By Grace Hoening 

I have worked with MEANS since June 2019 when I started as an Evangelical Lutheran Church of America (ELCA) Outreach intern at the age of 16. My passion for food recovery started at the ELCA World Hunger Leadership Conference. I tagged along with my mom and grew into a passion I wanted to keep pursuing. I was able to hear Maria Rose Belding, one of our co-founders, speak at different events and connected with her because I was instantly inspired by MEANS. It just made sense. There were some minor details I needed to work out such as moving to Washington DC, but I was determined to find a way. After an interview and working out details with Sammie Paul, I was on a flight to DC.

While I was younger than most of my coworkers, I never felt that way. I was always treated as an equal regardless of my age or experience. The work environment that summer and even now while we are virtual is better than I could have asked for. It has given me valuable relationships and life experiences. From working on spreadsheets and making calls to recording for TV shows and spending time with the MEANS team, I am forever grateful for that summer and the memories and experiences that came with it.

My First Work Trip

That summer, I went to a conference in Minnesota. It was such a full circle moment because my coworkers and I were helping Maria Rose write one of her speeches. The summer prior I was sitting in the audience learning about MEANS and now I was getting to help share our story. I also was able to present at the conference with Emily Dwyer and Julia Uricheck. We shared some of the crazy donations we’ve recovered such as ketchup packets or excessive amounts of Gatorade. As a new intern at MEANS, they gave me the opportunity to meet partners and share our story.

When I started working at MEANS we were in an office. Saying goodbye was hard because I didn’t know if I’d ever get to see anyone again. When the world shut down due to COVID-19, MEANS invited me and other previous employees to come back and work online. Over COVID, it gave me a sense of community that I needed and also provided me with things to do when all of my normal high school extracurricular activities were canceled. Now that we are all virtual, I am able to continue working with MEANS 4 years later.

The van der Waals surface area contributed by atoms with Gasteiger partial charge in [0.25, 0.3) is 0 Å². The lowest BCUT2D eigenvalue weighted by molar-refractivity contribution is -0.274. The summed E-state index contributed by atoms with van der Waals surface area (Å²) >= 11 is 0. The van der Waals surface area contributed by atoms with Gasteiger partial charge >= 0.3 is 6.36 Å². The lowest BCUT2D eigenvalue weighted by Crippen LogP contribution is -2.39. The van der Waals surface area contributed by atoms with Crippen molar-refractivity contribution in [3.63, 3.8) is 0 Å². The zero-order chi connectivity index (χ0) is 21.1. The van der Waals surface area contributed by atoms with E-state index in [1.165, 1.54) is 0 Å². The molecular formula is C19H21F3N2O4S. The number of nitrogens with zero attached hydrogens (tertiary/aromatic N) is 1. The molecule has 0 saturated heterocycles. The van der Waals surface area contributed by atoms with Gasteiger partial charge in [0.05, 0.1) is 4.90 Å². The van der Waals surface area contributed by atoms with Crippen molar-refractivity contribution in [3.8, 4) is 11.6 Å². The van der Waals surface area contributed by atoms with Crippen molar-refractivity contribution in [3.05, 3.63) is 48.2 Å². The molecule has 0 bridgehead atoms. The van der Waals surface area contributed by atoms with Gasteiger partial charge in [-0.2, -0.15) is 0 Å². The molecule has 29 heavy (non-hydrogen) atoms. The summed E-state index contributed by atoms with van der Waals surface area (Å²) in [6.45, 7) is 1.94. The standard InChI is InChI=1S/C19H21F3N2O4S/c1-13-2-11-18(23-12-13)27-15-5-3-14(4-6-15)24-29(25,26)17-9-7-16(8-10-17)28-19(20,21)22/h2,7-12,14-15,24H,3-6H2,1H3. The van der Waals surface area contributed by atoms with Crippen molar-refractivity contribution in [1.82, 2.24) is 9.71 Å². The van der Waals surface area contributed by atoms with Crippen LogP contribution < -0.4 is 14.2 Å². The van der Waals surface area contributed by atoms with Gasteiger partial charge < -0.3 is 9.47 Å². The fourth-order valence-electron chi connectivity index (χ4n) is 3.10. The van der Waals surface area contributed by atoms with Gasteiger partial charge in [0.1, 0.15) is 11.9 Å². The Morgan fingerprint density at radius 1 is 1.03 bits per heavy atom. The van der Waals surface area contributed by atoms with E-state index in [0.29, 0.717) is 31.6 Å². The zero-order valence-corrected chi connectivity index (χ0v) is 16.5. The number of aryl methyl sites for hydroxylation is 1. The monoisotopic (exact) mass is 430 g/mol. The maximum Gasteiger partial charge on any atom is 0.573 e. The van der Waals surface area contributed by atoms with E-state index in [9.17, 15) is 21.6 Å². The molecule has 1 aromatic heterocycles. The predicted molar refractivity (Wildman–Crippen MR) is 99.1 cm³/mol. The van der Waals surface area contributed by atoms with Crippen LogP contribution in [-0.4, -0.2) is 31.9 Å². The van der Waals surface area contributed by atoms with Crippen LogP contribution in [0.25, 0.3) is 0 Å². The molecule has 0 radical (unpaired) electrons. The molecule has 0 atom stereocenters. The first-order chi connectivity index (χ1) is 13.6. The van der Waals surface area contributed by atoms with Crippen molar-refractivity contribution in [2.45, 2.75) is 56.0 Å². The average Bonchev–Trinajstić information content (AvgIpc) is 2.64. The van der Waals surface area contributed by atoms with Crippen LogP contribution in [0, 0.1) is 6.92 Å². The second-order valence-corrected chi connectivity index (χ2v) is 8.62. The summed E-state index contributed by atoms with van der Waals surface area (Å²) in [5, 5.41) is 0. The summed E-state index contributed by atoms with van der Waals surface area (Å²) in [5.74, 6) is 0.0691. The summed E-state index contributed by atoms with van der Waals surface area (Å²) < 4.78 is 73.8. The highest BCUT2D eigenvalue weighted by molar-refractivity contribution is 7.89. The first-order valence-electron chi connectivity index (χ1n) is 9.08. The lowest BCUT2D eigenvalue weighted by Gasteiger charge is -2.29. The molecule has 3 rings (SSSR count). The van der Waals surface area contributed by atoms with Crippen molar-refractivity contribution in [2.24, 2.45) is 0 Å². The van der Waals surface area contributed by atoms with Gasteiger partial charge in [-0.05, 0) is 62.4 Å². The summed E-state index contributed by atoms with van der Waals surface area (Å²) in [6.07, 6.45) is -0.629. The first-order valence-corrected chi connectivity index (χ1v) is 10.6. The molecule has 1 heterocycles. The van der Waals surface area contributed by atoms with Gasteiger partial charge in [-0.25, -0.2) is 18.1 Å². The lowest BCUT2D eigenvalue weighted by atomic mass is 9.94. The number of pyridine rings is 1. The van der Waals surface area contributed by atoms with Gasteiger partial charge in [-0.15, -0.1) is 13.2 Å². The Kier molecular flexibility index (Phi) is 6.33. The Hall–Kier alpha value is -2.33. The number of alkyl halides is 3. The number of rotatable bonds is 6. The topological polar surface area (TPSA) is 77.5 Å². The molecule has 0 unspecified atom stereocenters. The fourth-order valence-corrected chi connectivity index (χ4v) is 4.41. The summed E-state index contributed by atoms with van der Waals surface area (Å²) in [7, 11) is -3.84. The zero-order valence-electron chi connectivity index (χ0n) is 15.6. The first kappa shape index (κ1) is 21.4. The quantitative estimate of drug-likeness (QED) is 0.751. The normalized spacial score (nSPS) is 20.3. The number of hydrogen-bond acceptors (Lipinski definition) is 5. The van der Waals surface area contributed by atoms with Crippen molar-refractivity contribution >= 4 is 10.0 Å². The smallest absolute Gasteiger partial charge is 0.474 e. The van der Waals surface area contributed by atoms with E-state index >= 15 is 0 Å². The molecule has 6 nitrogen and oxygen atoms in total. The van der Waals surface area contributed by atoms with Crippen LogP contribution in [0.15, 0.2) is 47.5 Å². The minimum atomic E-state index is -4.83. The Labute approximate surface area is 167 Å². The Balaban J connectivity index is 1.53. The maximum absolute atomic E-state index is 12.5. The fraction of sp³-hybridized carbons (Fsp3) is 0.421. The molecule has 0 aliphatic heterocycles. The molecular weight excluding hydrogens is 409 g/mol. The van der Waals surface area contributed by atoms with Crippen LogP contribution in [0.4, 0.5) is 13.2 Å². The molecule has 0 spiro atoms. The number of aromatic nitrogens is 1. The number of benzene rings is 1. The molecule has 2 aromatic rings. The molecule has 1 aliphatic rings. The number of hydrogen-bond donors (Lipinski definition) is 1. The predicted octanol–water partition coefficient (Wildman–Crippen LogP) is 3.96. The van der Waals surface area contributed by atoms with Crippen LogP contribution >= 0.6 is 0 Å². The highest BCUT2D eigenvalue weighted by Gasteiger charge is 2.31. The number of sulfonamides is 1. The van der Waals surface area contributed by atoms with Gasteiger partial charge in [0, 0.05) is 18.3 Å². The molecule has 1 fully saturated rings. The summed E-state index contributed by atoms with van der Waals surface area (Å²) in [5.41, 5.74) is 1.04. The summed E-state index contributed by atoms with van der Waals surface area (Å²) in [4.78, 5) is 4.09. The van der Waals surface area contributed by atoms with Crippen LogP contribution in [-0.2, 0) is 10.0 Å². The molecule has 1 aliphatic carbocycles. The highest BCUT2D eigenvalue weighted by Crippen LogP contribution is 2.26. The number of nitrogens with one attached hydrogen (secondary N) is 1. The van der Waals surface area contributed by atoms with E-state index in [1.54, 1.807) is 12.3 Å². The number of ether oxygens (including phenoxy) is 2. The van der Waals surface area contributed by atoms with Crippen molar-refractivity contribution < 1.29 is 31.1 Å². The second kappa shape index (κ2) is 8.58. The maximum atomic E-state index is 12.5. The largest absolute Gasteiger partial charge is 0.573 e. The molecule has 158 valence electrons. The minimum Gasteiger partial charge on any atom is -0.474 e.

Personal and Professional Growth

MEANS has helped me grow as a person. Part of that being because I have worked here at a pivotal time of my life from finishing high school all the way through college. It has helped give me professional experience while still having flexibility around my busy college schedule. Over the years, I have been mentored by different team members about working on social media and making graphics to sending emails and fundraising. The MEANS team has both helped me grow as an individual and professional. At MEANS, I’ve always been encouraged to work with my strengths. I’m a music major, so while I’m not writing MEANS a theme song, I am working on creative aspects such as video editing, social media posts, and graphic design. I made Can Man as a joke and now we regularly use him in fundraising and social media. 

MEANS encourages me to use my creativity in different ways every day. It has helped me become the person I am today. Working with MEANS has been an amazing opportunity, I would recommend it to anyone. You might not feel tech savvy or like you don’t know enough about food recovery, but you will learn and there’s an amazing team by your side who is ready to answer any questions. Right now we are moving more food than ever before. We are always accepting volunteers and you can keep your eye out for internship positions with us too! It doesn’t matter your age, if you want to help, we’ll find a way. What matters is that we waste less and feed more, together.